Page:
Adam Mastrelli of Secrets Unlocked exploring a piazza in Milan, Italy

What is the most exotic place your career has taken you?

I don’t know if exotic is the right word, but I would say the time I’ve spent working in Africa – Malawi, Johannesburg, Cape Town, and Durban.  Lekker ma bru.

What is your best bit of travel advice for someone who wants to, or is about to, embark on a life of travel?

Don’t forget that traveling doesn’t necessarily mean far away. Some of the best exploration days I’ve had have been solo days in NYC. The Cloisters, a new area of Brooklyn, jumping on a Ferry with friends. I’d say it’s pretty simple. Stay quiet, listen to where you want to go, and go there.

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Adam Mastrelli of Secrets Unlocked meeting an elephant

What are 4 things you could never travel without?

  1. Phone – and a charger (always be charging)
  2. Running/gym shoes
  3. Sparkling water (it just tastes better)
  4. Personal fan (the best white noise and breeze for sleep)

What is your ultimate dream destination?


Adam Mastrelli of Secrets Unlocked on safari with his sister at sundown

What is your favorite travel quote?

Not about travel, but I saw this Yeats quote on a wall in Dublin that has stuck with me:

“Do not wait to strike till the iron is hot, but make it hot by striking” – WB Yeats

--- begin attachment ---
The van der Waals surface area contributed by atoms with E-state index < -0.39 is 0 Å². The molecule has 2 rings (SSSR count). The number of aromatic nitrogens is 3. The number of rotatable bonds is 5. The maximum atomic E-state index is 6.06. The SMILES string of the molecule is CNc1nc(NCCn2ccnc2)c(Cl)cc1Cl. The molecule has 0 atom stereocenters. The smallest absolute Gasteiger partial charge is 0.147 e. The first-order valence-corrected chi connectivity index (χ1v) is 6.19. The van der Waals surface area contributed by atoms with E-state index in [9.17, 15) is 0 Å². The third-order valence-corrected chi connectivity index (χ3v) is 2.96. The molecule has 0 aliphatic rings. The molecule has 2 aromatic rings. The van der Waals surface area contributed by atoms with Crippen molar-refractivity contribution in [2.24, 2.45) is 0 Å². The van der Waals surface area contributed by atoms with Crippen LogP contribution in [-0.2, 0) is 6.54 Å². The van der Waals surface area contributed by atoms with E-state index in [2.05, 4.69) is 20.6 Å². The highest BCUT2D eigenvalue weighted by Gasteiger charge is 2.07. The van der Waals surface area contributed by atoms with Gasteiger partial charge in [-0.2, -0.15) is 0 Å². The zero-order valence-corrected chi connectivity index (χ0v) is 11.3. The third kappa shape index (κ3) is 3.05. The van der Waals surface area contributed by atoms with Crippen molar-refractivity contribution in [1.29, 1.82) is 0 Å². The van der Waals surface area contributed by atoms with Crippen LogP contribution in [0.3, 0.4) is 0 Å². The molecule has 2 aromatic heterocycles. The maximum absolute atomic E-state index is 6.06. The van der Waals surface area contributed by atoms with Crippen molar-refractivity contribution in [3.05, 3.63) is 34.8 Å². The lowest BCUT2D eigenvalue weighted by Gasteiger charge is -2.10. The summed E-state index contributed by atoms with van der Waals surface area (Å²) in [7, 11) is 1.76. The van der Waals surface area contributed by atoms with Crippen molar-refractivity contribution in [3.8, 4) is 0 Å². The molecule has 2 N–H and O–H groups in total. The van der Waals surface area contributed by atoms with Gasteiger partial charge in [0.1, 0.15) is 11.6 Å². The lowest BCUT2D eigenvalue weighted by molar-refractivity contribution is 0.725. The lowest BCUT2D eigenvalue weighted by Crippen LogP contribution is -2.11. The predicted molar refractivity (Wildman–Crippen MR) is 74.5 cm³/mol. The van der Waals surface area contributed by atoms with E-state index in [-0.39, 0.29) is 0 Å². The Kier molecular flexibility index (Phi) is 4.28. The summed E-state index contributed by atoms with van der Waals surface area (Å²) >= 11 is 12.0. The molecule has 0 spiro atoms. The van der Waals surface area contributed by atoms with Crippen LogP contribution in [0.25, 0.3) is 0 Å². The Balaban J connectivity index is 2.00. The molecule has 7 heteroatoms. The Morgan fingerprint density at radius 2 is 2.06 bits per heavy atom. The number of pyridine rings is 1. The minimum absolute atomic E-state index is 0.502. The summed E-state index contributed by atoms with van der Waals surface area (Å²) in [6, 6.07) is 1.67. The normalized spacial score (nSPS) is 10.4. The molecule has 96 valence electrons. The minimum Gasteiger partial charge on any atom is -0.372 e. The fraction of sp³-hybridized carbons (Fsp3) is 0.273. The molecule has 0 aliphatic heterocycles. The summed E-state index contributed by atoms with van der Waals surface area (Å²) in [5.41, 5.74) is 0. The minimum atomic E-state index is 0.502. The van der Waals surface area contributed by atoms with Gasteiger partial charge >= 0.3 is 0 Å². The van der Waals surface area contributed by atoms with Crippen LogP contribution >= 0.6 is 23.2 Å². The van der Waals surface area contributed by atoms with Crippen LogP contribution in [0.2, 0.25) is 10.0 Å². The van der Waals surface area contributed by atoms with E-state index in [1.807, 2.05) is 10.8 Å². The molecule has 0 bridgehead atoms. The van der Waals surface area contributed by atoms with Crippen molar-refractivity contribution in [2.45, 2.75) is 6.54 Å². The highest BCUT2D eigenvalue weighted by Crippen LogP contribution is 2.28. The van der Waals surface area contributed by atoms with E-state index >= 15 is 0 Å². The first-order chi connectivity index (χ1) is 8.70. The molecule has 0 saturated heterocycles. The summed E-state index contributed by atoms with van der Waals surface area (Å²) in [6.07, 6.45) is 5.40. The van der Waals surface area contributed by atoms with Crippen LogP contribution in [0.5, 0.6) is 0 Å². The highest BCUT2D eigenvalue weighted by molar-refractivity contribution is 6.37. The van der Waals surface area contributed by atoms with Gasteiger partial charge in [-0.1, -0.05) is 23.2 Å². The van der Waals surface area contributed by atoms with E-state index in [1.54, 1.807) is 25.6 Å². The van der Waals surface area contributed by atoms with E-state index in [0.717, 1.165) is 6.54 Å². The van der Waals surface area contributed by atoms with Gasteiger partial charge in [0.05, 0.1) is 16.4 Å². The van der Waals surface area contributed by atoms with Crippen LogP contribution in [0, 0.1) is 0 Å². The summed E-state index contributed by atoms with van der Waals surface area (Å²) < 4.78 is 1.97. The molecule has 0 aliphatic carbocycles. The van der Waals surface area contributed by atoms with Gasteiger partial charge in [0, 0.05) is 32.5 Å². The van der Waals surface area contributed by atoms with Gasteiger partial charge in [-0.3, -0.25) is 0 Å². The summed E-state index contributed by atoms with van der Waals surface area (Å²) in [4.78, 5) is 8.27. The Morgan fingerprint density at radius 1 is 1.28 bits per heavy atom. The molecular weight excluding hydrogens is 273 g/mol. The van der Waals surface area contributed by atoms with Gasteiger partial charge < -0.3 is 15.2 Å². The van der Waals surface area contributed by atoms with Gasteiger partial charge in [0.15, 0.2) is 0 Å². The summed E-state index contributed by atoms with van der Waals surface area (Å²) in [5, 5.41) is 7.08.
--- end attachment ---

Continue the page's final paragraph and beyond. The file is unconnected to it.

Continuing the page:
Where are you headed next?

Right now with COVID-19 travel restrictions obviously travel is limited. Perhaps it’s all the being inside, but I think my next destinations will be out west – Colorado, Pacific Northwest – craving some wide-open spaces and a lot of nature!


Adam Mastrelli of Secrets Unlocked

Adam Mastrelli is passionate about decoding the mysteries of the ancient world through modern science, investigation, and storytelling. At a young age, films like Time Bandits brought a sense of imagination to ancient history, and the possibilities of bringing the past and future together. His lifelong ethos of cultural curiosity and discovery weaves together a varied background that includes global endeavors as a soccer player, on screen and stage as a professional actor, working behind-the-camera on the documentary film Dakota 38, and consulting on public health initiatives in Malawi and Gandhi Ashram. 

Adam received his Bachelors in Sociology from Duke University and an MBA in Emerging Markets Finance from the University of Florida. While listening to the past, he makes time to adventure into the future: in addition to hosting Secrets Unlocked on the Smithsonian Channel, he also works for IBM, specializing in strategy and business development for emerging technologies like blockchain, quantum, and AI.

You can connect with Adam on Twitter, Instagram, and Facebook. Don’t forget, you can also catch Adam in new episodes of Secrets Unlocked every Monday night at 8 p.m. Eastern/7 p.m. Central on the Smithsonian Channel. You can also watch clips of the show here!